From the pit, Stuart Stratford presided over a reduced-size WASO. Tempi were almost invariably sensible and workable. Adam Mikulicz played, beautifully, the bassoon introduction to Una furtive lagrima, the singing of which quite rightly brought the house down..


Of the women’s chorus, this: the singing was delightful, the ladies seeming positively to embrace their roles, underscoring the comic dimension of the work with gusto. The male chorus did well, too.




Cirque de la Symphonie


W.A. Symphony Orchestra

Perth Concert Hall

reviewed by Neville Cohn


In more than thirty years of attending WASO concerts, many of them novel and unexpected, I had not encountered anything remotely like the astonishing and often delightful goings-on of an unforgettable excursion into a circus world.


With the orchestra positioned far back on stage, the latter significantly expanded into the auditorium, conductor Guy Noble presided over events with a steady and reliable beat.


A very clever lighting design simulated the interior of a circus tent.


Nerves of steel, absolute confidence in one’s physical ability to shimmy up and down ropes and silks while placing what must surely be immense strain on muscles and ligaments, the circus acrobats took the audience into an unforgettable world of grace, daring – and danger.


This was a catalogue of acrobatic marvels from Christine van Loo doing wonders with aerial silks as we listened to the eerily ghostly measures of Saint Saens’ Danse Macabre to two heavily muscled blokes – Jaroslaw Marciniak and Dariusz Wronski –  definitely not the sort you’d want to get into an argument with. They demonstrated stunning control of hand balancing to the accompaniment of Sibelius’ Finlandia.


Elena Tsarkova was a frankly brilliant contortionist in a waltz from Khachaturian’s Masquerade  And she was joined by her husband Vladimir Tsarkov in a delightful offering to music from Tchaikowsky’s Swan Lake. As a duo, they astonished and intrigued in a series of extraordinarily rapid costume changes. This, too, brought the house down.


In his own right, Tsarkov was the focus of gleeful laughter in linking offerings that were an hilariously comic delight, not least due to a face that seemed capable of  registering a seemingly endless range of expressions. Tsarkov is also a first rate juggler.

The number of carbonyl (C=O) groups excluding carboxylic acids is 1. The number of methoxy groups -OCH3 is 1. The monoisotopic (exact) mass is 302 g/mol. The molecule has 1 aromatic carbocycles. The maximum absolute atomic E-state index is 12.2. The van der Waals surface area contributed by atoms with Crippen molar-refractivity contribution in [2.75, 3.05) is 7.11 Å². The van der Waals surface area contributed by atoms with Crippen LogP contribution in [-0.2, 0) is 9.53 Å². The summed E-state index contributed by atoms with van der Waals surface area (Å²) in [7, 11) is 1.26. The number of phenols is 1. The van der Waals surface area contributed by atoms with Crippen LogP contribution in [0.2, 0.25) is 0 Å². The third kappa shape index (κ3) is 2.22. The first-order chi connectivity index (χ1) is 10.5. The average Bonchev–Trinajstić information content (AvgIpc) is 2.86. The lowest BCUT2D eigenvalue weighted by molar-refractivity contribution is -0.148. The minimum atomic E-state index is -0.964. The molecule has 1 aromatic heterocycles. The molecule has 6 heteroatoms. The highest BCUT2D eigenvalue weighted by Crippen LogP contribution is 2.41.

A muscled Vitalii Buza flew through the upper reaches of the venue’s space as if jet propelled.


This was a WASO concert to relish –  and for the very best reasons.



A Perfect Specimen (Nathaniel Moncrieff)


Black Swan Theatre Company

Studio Underground

reviewed by Neville Cohn


Fascination with human disfigurement is as old as mankind. That archetypal figure, The Bearded Lady, who’d come to town as a star of this or that travelling freak show, was a source of endless curiosity. In some – perhaps most – cases, the Bearded Lady would have been a fraud aided by a skilled make-up artist – or, very rarely –  it might have been the real thing.


In the opening moments of Nathaniel Moncrieff’s play – A Perfect Specimen – we see Julia Pastrana seated, her face almost entirely obscured by a scarf over the much publicised beard which can barely be made out.  But, while in conversation with her husband cum manager Theodore Lent, the latter leans towards the seated figure and carefully removes her beard and headgear to reveal an attractive young women with an unblemished visage.


What is one to make of this?


With nothing about this mentioned  in an otherwise informative and helpful program booklet,  I imagine that at least some, if not many, of the audience would have assumed that the ‘bearded lady’ was nothing of the sort, a charlatan, a not uncommon state of affairs in many, if not most, of these bizarre travelling shows that reached their highest popularity in the late 19th century.